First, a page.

Evolution of Community Bands in Mahone Bay
Band music has played an important part in the religious and military history of Mahone Bay.
The community’s Lutheran Church, for example, had a band of its own in the late 1800s which operated until the start of the twentieth century. The Mahone Bay Band, itself, was a brass band affiliated with the militia called the 69th Battalion Band of the Annapolis Regiment, based at Annapolis Royal, Nova Scotia. It was one of three Lunenburg County bands that attended training sessions at Camp Aldershot, N.S., near Kentville, in the early 1900s. The Lunenburg Band went with the 75th Regiment, the Bridgewater Band accompanied the 68th Regiment while the Chester Band was normally a militia unit, according to a February 25, 1961 newspaper report. The 69th Battalion Band from Mahone Bay went to Camp Aldershot, during a ten-day training period each fall when the Annapolis Regiment was living there under canvas. This tradition continued for five or more seasons.
“At Camp Aldershot, each band marched with the regiment to the training area and brought them back in the afternoon,” said an article by Roy K. Cooke, of the Halifax Chronicle-Herald. “With more than 20 bands in camps, it was a stirring sight and sound.” “Usually the bands played in the regimental mess every evening.” Following the First World War, the 69th Battalion musicians formed a 20 to 25-member civilian band that continued to play for garden parties and at exhibition parades including those held at Bridgewater, Liverpool and Shelburne. In the 1920s and 1930s, the bandsmen traveled by train to these performances in Lunenburg, Queens and Shelburne Counties. Eventually, as more and more cars took to South Shore Roads, the band players got around by automobile.
Band practice, at one point, was held in an old village hall situated at the site of the Save Easy store in Mahone Bay. For a while, space for the musicians to practice was provided to the rear of the current Mahone Bay Town Hall.
Warren H.G. Hirtle, who played in the band for about 40 years and was band master for several of them, said the town produced “good musicians". The band apparently was good for the health as well. For example, Mr. Hirtle was hale and hearty and playing band music at 80. Harris Smeltzer, was still vigorously marching and playing alto horn with brass bands at 77. Harris Smeltzer was the father of Phillip Smeltzer, the founder of the Mahone Bay Legion Band, and the late George Smeltzer, a member of the West Nova Scotia Regimental Band during The Second World War and a member of the legion group in the 1980s.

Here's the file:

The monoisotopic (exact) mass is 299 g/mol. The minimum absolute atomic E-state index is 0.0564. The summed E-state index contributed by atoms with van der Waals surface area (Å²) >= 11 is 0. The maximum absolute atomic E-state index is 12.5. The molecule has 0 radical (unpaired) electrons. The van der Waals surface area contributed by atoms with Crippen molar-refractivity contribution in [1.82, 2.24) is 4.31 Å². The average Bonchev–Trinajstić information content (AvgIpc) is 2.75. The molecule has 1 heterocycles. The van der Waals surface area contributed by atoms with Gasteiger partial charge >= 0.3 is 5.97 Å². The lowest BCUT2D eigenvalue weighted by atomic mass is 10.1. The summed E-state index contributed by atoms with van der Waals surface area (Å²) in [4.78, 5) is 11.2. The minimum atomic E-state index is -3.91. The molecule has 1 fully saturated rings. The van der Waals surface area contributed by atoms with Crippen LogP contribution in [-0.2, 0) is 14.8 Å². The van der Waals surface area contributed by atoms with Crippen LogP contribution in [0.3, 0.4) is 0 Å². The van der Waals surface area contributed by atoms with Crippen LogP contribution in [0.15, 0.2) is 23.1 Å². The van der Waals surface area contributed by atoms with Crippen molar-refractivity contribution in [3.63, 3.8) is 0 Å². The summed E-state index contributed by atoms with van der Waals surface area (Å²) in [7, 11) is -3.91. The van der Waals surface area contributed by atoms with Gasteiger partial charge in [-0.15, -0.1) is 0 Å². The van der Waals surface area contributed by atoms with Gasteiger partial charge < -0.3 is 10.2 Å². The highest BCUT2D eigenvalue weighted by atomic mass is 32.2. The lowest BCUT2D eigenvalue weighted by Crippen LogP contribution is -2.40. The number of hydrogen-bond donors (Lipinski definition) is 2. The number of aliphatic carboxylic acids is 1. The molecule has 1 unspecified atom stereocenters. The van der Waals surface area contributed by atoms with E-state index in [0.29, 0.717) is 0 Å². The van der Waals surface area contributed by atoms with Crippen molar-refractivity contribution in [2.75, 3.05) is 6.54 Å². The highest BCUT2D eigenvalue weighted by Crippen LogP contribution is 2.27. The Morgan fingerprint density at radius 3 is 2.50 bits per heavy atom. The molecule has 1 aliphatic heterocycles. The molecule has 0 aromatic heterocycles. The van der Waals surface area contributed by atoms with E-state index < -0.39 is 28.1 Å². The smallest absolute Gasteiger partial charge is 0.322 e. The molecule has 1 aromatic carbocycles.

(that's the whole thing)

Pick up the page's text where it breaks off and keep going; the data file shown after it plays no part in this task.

The Mahone Bay civilian band continued to function into the early 1950s until more and more of the players moved away to find work. Mr. Hirtle described the break-up of that band as “regrettable”. He said, in an interview with the Lunenburg Progress Enterprise, that he hoped that a school band being formed at that time would someday form the basis of a new citizens band.
The Mahone Bay School maintained a band until 1982 when it too was temporarily disbanded. The Legion band was formed the following year. The school band has been reincarnated at the new Bayview Community School under the direction of Gale Lohnes, a university music graduate and a former leader of the Bridgewater Fire Department Band. Mrs. Lohnes, who has been teaching music for 18 years, received the Prime Minister’s Award for Teaching in 2005. Earning provincial honours is a way of life for that school’s music program which is considered one of the best in Nova Scotia. The future of Mahone Bay’s musical tradition is in good hands.
- Abridged from an article By John Cunningham (2010).
Complied with Halifax Chronicle-Herald newsclipping obtained at the Nova Scotia Archives and an undated news clipping from the Lunenburg Progress-Enterprise provided by Anne Ruel from a collection of articles about her grandfather Warren H.G. Hirtle